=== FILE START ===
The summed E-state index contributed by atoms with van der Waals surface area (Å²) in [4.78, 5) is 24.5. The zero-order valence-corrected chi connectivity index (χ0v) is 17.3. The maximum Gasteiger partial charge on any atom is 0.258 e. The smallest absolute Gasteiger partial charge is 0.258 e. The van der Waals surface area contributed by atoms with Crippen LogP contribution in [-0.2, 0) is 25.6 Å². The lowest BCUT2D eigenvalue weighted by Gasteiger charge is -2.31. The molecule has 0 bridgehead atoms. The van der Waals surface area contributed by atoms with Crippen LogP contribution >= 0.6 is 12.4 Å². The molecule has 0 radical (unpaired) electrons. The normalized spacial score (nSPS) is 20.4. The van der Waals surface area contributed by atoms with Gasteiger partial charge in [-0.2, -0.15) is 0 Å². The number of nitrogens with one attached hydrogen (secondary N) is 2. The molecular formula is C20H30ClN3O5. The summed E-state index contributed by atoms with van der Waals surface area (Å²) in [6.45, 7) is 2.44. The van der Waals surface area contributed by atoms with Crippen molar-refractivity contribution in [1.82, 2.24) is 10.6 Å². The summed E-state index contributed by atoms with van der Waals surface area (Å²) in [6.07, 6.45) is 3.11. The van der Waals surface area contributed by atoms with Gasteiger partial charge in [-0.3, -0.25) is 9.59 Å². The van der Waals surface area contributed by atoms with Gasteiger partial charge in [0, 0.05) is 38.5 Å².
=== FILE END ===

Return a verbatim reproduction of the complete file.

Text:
The summed E-state index contributed by atoms with van der Waals surface area (Å²) in [4.78, 5) is 24.5. The zero-order valence-corrected chi connectivity index (χ0v) is 17.3. The maximum Gasteiger partial charge on any atom is 0.258 e. The smallest absolute Gasteiger partial charge is 0.258 e. The van der Waals surface area contributed by atoms with Crippen LogP contribution in [-0.2, 0) is 25.6 Å². The lowest BCUT2D eigenvalue weighted by Gasteiger charge is -2.31. The molecule has 0 bridgehead atoms. The van der Waals surface area contributed by atoms with Crippen LogP contribution >= 0.6 is 12.4 Å². The molecule has 0 radical (unpaired) electrons. The normalized spacial score (nSPS) is 20.4. The van der Waals surface area contributed by atoms with Gasteiger partial charge in [-0.2, -0.15) is 0 Å². The number of nitrogens with one attached hydrogen (secondary N) is 2. The molecular formula is C20H30ClN3O5. The summed E-state index contributed by atoms with van der Waals surface area (Å²) in [6.45, 7) is 2.44. The van der Waals surface area contributed by atoms with Crippen molar-refractivity contribution in [1.82, 2.24) is 10.6 Å². The summed E-state index contributed by atoms with van der Waals surface area (Å²) in [6.07, 6.45) is 3.11. The van der Waals surface area contributed by atoms with Gasteiger partial charge in [-0.3, -0.25) is 9.59 Å². The van der Waals surface area contributed by atoms with Gasteiger partial charge in [0, 0.05) is 38.5 Å².